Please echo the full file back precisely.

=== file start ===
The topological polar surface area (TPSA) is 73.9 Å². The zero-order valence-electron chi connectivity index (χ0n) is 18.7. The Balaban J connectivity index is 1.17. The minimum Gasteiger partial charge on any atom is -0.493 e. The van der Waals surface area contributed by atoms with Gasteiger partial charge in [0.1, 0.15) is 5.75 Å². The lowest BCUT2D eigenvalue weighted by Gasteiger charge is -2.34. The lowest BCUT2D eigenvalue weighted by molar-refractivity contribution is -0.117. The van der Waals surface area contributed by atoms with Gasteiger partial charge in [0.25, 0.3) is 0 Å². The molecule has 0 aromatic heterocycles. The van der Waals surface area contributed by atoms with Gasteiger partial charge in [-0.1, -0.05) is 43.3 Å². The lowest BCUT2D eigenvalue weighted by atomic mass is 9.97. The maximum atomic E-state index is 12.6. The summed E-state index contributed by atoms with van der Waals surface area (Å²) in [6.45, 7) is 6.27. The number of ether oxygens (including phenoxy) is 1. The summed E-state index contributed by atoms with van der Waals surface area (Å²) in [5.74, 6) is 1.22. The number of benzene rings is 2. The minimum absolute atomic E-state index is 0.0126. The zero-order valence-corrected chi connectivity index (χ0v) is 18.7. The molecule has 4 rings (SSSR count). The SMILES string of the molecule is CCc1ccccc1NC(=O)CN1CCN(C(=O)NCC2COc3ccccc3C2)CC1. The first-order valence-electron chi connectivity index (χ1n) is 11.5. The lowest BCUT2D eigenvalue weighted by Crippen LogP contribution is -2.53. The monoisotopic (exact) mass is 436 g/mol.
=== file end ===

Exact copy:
The topological polar surface area (TPSA) is 73.9 Å². The zero-order valence-electron chi connectivity index (χ0n) is 18.7. The Balaban J connectivity index is 1.17. The minimum Gasteiger partial charge on any atom is -0.493 e. The van der Waals surface area contributed by atoms with Gasteiger partial charge in [0.1, 0.15) is 5.75 Å². The lowest BCUT2D eigenvalue weighted by Gasteiger charge is -2.34. The lowest BCUT2D eigenvalue weighted by molar-refractivity contribution is -0.117. The van der Waals surface area contributed by atoms with Gasteiger partial charge in [0.25, 0.3) is 0 Å². The molecule has 0 aromatic heterocycles. The van der Waals surface area contributed by atoms with Gasteiger partial charge in [-0.1, -0.05) is 43.3 Å². The lowest BCUT2D eigenvalue weighted by atomic mass is 9.97. The maximum atomic E-state index is 12.6. The summed E-state index contributed by atoms with van der Waals surface area (Å²) in [6.45, 7) is 6.27. The number of ether oxygens (including phenoxy) is 1. The summed E-state index contributed by atoms with van der Waals surface area (Å²) in [5.74, 6) is 1.22. The number of benzene rings is 2. The minimum absolute atomic E-state index is 0.0126. The zero-order valence-corrected chi connectivity index (χ0v) is 18.7. The molecule has 4 rings (SSSR count). The SMILES string of the molecule is CCc1ccccc1NC(=O)CN1CCN(C(=O)NCC2COc3ccccc3C2)CC1. The first-order valence-electron chi connectivity index (χ1n) is 11.5. The lowest BCUT2D eigenvalue weighted by Crippen LogP contribution is -2.53. The monoisotopic (exact) mass is 436 g/mol.